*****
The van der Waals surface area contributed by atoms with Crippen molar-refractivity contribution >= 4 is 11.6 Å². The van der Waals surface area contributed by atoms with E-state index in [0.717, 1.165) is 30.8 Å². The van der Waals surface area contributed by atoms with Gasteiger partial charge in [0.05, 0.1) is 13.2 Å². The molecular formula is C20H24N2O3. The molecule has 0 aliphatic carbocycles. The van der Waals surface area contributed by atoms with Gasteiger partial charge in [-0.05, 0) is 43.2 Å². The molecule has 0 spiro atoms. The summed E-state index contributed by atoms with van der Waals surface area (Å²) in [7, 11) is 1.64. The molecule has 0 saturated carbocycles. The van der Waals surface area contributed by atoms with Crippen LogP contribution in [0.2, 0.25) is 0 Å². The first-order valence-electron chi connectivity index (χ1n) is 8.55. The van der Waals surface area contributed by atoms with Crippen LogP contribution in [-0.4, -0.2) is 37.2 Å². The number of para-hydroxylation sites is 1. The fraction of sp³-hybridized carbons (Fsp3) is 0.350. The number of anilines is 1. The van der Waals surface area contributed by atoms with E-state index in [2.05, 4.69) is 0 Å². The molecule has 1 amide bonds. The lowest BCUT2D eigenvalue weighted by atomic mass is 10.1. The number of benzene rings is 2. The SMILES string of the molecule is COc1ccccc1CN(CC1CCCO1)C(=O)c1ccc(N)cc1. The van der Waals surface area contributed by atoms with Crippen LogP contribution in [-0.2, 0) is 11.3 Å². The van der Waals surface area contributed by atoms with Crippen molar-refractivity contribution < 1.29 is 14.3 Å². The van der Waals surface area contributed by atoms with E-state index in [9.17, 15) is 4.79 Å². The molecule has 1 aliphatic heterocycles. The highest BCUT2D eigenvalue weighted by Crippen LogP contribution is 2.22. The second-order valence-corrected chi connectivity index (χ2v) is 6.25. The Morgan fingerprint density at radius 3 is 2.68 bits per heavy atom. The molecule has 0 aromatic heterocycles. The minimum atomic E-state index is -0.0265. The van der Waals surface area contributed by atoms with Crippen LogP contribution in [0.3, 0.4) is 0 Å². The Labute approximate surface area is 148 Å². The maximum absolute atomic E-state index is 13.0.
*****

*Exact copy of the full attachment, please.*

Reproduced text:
The van der Waals surface area contributed by atoms with Crippen molar-refractivity contribution >= 4 is 11.6 Å². The van der Waals surface area contributed by atoms with E-state index in [0.717, 1.165) is 30.8 Å². The van der Waals surface area contributed by atoms with Gasteiger partial charge in [0.05, 0.1) is 13.2 Å². The molecular formula is C20H24N2O3. The molecule has 0 aliphatic carbocycles. The van der Waals surface area contributed by atoms with Gasteiger partial charge in [-0.05, 0) is 43.2 Å². The molecule has 0 spiro atoms. The summed E-state index contributed by atoms with van der Waals surface area (Å²) in [7, 11) is 1.64. The molecule has 0 saturated carbocycles. The van der Waals surface area contributed by atoms with Crippen LogP contribution in [0.2, 0.25) is 0 Å². The first-order valence-electron chi connectivity index (χ1n) is 8.55. The van der Waals surface area contributed by atoms with Crippen LogP contribution in [-0.4, -0.2) is 37.2 Å². The number of para-hydroxylation sites is 1. The fraction of sp³-hybridized carbons (Fsp3) is 0.350. The number of anilines is 1. The van der Waals surface area contributed by atoms with E-state index in [2.05, 4.69) is 0 Å². The molecule has 1 amide bonds. The lowest BCUT2D eigenvalue weighted by atomic mass is 10.1. The number of benzene rings is 2. The SMILES string of the molecule is COc1ccccc1CN(CC1CCCO1)C(=O)c1ccc(N)cc1. The van der Waals surface area contributed by atoms with Crippen LogP contribution in [-0.2, 0) is 11.3 Å². The van der Waals surface area contributed by atoms with Crippen molar-refractivity contribution < 1.29 is 14.3 Å². The van der Waals surface area contributed by atoms with E-state index in [9.17, 15) is 4.79 Å². The molecule has 1 aliphatic heterocycles. The highest BCUT2D eigenvalue weighted by Crippen LogP contribution is 2.22. The second-order valence-corrected chi connectivity index (χ2v) is 6.25. The Morgan fingerprint density at radius 3 is 2.68 bits per heavy atom. The molecule has 0 aromatic heterocycles. The minimum atomic E-state index is -0.0265. The van der Waals surface area contributed by atoms with Crippen LogP contribution in [0.3, 0.4) is 0 Å². The Labute approximate surface area is 148 Å². The maximum absolute atomic E-state index is 13.0.